The wall heading down to the basement in my parents' house is covered with framed photos of friends and family members. Yet hanging right there in the midst of them, next to graduation portraits and vacation snapshots, is a photo of Bobby Kennedy. In that reverential treatment of the Kennedy clan, my parents were far from alone. For million of American Catholics, the election of John Kennedy in 1960 as the first Catholic U.S. President was a personal triumph, and for decades after they showed their pride by hanging pictures of the President and his brothers as if they were part of the family.
It's safe to say that no other American family has been so associated with the word Catholic as the Kennedys. But while they were famously Catholic, the hard-living Kennedys weren't known for being famously devout. So it might come as a surprise that faith played a deep and important role for many of them, including Ted Kennedy. The Rev. Patrick Tarrant, who was at the Senator's bedside the night he died, told ABC News that Kennedy was "a man of quiet prayer." Said the priest: "The whole world knows a certain part of his life very well, but I think there's another part of his life that very few people know, and that is his deep faith."
That faith was instilled by Rose Kennedy, the family matriarch, who for much of her life attended Mass twice daily at St. Francis Xavier in Hyannis Port, where her daughter Eunice was buried last week. Rose's children and grandchildren complained of being coerced to accompany her. But the little church on the Cape provided comfort in the times of tragedy that seemed to visit the Kennedys like the seasons. After their eldest brother Joe died during World War II, John and his sister Kathleen both of whom sometimes struggled with their faith would go to St. Francis Xavier together to pray.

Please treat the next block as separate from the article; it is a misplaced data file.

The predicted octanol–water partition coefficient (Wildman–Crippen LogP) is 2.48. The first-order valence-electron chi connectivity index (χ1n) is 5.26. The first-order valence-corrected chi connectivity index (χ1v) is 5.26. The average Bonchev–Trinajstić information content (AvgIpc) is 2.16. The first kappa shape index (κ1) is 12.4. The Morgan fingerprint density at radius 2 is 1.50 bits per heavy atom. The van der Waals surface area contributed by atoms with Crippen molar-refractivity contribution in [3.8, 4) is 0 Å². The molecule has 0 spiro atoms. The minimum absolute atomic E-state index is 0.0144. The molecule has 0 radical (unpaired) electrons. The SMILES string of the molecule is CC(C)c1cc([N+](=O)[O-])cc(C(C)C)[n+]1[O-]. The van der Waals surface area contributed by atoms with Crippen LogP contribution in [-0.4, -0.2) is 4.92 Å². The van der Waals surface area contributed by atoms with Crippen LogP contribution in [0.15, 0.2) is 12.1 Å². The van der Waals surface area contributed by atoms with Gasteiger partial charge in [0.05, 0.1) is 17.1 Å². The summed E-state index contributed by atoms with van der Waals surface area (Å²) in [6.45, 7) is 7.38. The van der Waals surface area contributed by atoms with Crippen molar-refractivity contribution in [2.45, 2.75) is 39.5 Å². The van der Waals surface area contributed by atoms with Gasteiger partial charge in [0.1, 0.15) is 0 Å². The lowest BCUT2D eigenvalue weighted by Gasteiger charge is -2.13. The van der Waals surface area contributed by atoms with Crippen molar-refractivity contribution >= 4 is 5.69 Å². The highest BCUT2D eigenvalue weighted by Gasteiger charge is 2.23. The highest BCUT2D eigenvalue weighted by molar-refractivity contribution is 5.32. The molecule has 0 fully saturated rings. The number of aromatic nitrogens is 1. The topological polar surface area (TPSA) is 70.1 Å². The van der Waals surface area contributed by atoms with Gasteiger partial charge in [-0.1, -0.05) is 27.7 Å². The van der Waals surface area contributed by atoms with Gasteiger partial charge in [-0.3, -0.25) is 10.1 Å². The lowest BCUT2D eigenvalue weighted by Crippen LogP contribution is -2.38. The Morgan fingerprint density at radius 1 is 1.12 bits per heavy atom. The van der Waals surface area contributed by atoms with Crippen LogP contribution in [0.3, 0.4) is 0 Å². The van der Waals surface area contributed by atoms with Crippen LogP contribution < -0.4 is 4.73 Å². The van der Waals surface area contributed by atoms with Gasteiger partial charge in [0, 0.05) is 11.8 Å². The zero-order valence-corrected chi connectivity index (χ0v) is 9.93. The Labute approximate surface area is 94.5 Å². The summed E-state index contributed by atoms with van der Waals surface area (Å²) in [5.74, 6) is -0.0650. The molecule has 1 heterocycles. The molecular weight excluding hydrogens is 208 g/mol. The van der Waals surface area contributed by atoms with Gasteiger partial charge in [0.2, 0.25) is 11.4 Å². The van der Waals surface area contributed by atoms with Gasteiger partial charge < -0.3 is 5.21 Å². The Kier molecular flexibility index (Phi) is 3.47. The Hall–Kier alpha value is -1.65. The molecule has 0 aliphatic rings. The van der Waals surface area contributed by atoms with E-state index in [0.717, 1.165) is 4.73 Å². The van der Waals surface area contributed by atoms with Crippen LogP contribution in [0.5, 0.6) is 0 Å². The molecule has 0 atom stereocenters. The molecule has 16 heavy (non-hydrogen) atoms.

Teddy's relationship with the church was uneven. He felt more disconnected from his faith after losing four of his older siblings to early and violent deaths, surviving a plane crash that killed one of his aides, and experiencing the tragedy and scandal of Chappaquiddick. But he continued to pray, even when he wasn't sure it would do much good. In the early 1980s, after the failure of both his marriage and his challenge to take the Democratic presidential nomination from Jimmy Carter, Kennedy would often walk across the street from the Senate office buildings to St. Joseph's parish, where his brother Bobby also used to find solace in prayer.
When Kennedy spoke publicly about religion, it was usually in political not personal terms. In 1983, several months after he mistakenly received a fundraising letter from the Moral Majority asking for help battling "ultra-liberals like Ted Kennedy," he accepted an apologetic invitation to speak at Jerry Falwell's Liberty Baptist College (now Liberty University). The Senator delivered an address on the topic of "Faith, Truth and Tolerance," but it was less a personal discussion of his faith than a chance to prove that he wasn't afraid to show up in the lions' den. In a speech that went after critics in the Religious Right, Kennedy quoted Pope John XXIII's words at the start of the Second Vatican Council: "We must beware of those who burn with zeal but are not endowed with much sense."
Kennedy only fully embraced Catholicism later in life, particularly after marrying his second wife. Vicki Kennedy was one of a handful of prominent Catholic Democrats who strongly urged John Kerry to defend questions about his faith during the 2004 presidential campaign, and she served as a surrogate for the Obama campaign in 2008 in heavily Catholic areas. The now retired Monsignor Thomas Duffy remembers the Senator and his wife becoming regular fixtures at the Shrine of the Most Blessed Sacrament in Washington's Chevy Chase neighborhood. "He and Vicki used to come to Mass rather regularly when they were in town," says Duffy, noting that her children also went to confession and attended religion classes. "We sometimes didn't agree on certain issues, but we would always chat."